4.3Regarding admissibility, the State party submits that the claim is based on the alleged arrest and assault in 1999 of Mr. M.A., by the Chechen authorities, and on the allegations of Ms. M.N., who also claimed to have been assaulted, but that these claims are “manifestly unfounded”, and therefore, inadmissible, under article 22 (2) of the Covenant and rule 113 (b) of the Committee’s rules of procedure.
4.4Regarding the merits of the communication, the State party submits that the Committee must decide whether the complainantsare personally at risk of being subjected to torture in the country of return. It follows that the existence of a consistent pattern of gross, flagrant or mass violations of human rights in a country does not, as such, constitute sufficient grounds for determining that a particular person would be in danger of being subjected to torture upon return to his or her country. The State party, referring to the Committee jurisprudence,submits that additional grounds must exist to show personal risk.
4.5In considering the present case, the State party therefore examined the general human rights situation in the Russian Federation, and, in particular, the personal risk of the complainants of being subjected to torture if returned there. The State party further notes that it falls to the complainants, who must present an arguable case, to establish that they run a foreseeable, real and personal risk of being subjected to torture. In addition, the risk of torture must be assessed on grounds that go beyond mere theory, but do not have to meet the test of being highly probable.
4.6Regarding the current situation of the human rights in the Russian Federation and, specifically, in the northern Caucasus, the State party notes that recent reportsshow that the general levels of violence have decreased in the past several years. At the same time, the State party does not underestimate the concerns regarding the human rights situation, since recent reports still contain information of human rights violations against the civilian population in the form of arbitrary detentions, abductions, torture and extrajudicial killings.
4.7The State party submits that several provisions of its Aliens Act reflect the same principle as those indicated in article 3 of the Convention and, therefore, the State party authorities apply the same kind of test when considering asylum applications. According to sections 1-3 of chapter 12 of the Aliens Act, an asylum seeker cannot be returned to a country where there are reasonable grounds to assume that that person would be in danger of being subjected to death penalty, corporal punishment, torture or other degrading treatment or punishment.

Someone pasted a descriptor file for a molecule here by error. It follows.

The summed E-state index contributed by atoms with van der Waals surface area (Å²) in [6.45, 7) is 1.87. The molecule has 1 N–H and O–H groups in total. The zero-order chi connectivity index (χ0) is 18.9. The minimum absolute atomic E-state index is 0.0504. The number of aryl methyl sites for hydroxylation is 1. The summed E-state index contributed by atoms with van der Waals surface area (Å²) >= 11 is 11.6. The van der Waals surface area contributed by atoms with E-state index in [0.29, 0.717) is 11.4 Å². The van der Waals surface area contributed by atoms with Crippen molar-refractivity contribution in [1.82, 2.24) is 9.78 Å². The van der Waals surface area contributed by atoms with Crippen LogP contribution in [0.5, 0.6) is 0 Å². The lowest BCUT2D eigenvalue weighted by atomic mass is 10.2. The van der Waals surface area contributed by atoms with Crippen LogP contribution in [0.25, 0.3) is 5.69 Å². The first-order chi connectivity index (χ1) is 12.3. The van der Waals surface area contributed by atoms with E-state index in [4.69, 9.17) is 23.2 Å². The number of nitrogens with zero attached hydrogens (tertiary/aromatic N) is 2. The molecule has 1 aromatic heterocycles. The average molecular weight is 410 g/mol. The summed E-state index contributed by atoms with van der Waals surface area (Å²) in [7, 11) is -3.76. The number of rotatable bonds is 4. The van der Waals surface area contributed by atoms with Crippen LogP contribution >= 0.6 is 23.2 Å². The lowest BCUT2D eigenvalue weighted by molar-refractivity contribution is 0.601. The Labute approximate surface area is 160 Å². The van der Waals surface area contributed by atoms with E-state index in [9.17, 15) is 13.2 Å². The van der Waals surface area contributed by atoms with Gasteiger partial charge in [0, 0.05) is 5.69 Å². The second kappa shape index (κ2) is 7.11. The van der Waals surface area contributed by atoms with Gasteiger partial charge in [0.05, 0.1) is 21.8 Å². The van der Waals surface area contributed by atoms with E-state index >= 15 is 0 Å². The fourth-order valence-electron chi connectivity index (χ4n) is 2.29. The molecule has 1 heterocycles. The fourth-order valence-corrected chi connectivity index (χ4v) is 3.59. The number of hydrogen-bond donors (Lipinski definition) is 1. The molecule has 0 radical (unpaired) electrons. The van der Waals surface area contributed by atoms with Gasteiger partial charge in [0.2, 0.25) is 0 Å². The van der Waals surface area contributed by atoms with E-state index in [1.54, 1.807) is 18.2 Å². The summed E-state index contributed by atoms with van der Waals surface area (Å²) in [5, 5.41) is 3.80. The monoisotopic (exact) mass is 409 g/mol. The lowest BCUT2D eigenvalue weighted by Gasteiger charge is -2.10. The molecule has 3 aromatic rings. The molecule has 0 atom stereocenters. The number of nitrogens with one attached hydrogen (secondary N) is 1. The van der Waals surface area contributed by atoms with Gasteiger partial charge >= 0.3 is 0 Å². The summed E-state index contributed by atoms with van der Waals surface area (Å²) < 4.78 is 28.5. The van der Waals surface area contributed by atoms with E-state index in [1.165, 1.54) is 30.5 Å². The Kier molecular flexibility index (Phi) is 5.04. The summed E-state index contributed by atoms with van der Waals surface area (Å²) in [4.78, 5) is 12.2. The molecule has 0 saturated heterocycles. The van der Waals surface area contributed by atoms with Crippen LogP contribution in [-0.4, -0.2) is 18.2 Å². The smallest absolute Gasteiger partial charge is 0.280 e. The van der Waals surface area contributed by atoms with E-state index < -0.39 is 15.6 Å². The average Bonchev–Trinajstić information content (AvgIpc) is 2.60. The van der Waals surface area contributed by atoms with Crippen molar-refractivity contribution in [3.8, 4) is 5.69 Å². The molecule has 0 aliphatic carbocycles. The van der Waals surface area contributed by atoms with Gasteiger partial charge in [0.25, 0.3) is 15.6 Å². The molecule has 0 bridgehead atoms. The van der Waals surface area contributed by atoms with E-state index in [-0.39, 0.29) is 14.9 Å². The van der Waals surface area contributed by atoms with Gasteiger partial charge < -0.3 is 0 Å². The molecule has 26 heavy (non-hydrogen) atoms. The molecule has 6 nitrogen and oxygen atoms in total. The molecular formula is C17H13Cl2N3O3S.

4.8The State party further submits that the national authorities are in a very good position to assess the information submitted by an asylum seeker and to assess the credibility of claims. In the present case, the Migration Board and the Migration Court have made a thorough examination of the material before them. Upon the initial asylum claim, the Migration Board conducted an interview that lasted approximately 2 hours and 15 minutes. This was conducted in the presence of a counsel and an interpreter. On one occasion, the Migration Board was able to re-examine the “new circumstances” invoked by one of the complainants (see para. 4.2).
4.9The State party refers to the Committee’s general comment No. 1 (1997) on the implementation of article 3 of the Convention, as well as its jurisprudence, stating that considerable weight will be given to findings of facts made by organs of the State party concerned. The Migration Board and the Migration Court are specialized bodies with particular expertise in the field of asylum law and practice. There is no reason therefore to conclude that the examination by the national authorities was inadequate or that the outcome was arbitrary or amounted to a denial of justice.
4.10The State party submits that it was able to identify several inconsistencies in the facts presented by the complainants. During the interview with the Migration Board, Mr. M.A. stated that he and Ms. M.N. stayed with his aunt until December 2005 or January 2006. However, Ms. M.N. stated that they stayed only until October 2005. The complainants claimed that this inconsistency was the result of misinterpretation. Furthermore, Mr. M.A. stated that, during their visit on one occasion, the military officers never entered the house, while Ms. M.N. stated that they entered the house and searched it.